Traditionally the screening test for vertebro-basilar insufficiency (VBI) and/or cervical artery dysfunction (CAD) included prepositioning the patient in combinations of extension and rotation of the cervical spine. Considerable disagreement exists regarding the ability of positional testing to produce altered blood flow in asymptomatic or symptomatic patients (Erhardt et al, Rushton et al). This discrepancy calls into question the clinical utility of the test (Rushton et al). Several authors have suggested an increased focus on clinical reasoning, consistent with the most recent IFOMPT guidelines (Rushton et al).
In addition to vascular testing, routine clinical practice includes testing of upper cervical osteo-ligamentous integrity. The examination targets the support systems for atlano-occipital and atlanto-axial joints including: transverse ligament of atlas, alar ligaments, tectorial membrane, and odontoid process. Although these tests appear to have fair to strong construct validity the diagnostic properties preclude utilization as a test intended to identify occult or suspected osteo-ligamentous dysfunction (Hutting et al).

The suggested framework for upper cervical screening will rely heavily upon clinical reasoning, supplemented by current evidence regarding the epidemiology and clinical presentation of underlying upper cervical spine dysfunction (Biller et al, Rushton et al, Schytz et al). A sound understanding of the presentation of CAD and upper cervical instability masquerading as musculoskeletal complaints is paramount to properly identifying those patients possessing an increased risk of occult dysfunction.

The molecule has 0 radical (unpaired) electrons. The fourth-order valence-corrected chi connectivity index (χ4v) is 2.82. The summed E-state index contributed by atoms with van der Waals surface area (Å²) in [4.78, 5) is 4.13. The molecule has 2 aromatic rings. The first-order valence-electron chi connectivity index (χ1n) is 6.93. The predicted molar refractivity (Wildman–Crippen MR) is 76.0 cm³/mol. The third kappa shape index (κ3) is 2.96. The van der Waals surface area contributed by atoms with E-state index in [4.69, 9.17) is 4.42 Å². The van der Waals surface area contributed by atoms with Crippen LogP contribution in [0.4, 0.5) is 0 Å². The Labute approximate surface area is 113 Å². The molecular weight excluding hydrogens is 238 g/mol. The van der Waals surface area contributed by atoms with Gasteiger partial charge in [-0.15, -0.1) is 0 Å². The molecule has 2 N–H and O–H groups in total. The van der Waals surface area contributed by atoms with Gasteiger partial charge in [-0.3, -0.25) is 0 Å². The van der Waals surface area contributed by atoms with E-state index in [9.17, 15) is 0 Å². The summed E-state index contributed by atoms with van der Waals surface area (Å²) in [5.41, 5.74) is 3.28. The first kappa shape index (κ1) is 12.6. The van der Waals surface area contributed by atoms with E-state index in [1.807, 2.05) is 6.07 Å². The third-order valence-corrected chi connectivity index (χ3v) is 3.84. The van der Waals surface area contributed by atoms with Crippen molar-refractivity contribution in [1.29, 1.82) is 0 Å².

Vertically integrated OMPT: The role of the Orthopaedic Manual Physical Therapist in a Health System, A Panel Discussion
Presenters: Eric Robertson, Cindy Hon, Ivan Matsui, Anya Blankenship, Matt Willey
While manual therapy is often applied in a 1:1 setting, OMPT's can serve valuable roles within health systems. Using a nationally leading health system as a case study, this moderated panel discussion will review and highlight the various roles that OMPT's serve in the system. Particular focus will be on the role of physical therapists as primary care providers, the integral role of advanced clinical training within the health system, innovative patient management models, the role of physical therapy within inter-professional healthcare teams, and how OMPT's can play a critical mentoring role in ways you might not at first imagine. From video visits to residency and fellowship training, from consultative care models to serving as a moral and ethical compass, OMPTs have shaped one of this country�s leading health systems in an substantial and profound way. This session will first review each panel member�s role in the organization, and then will embark on an audience-included moderated panel discussion as we delve into this exciting topic.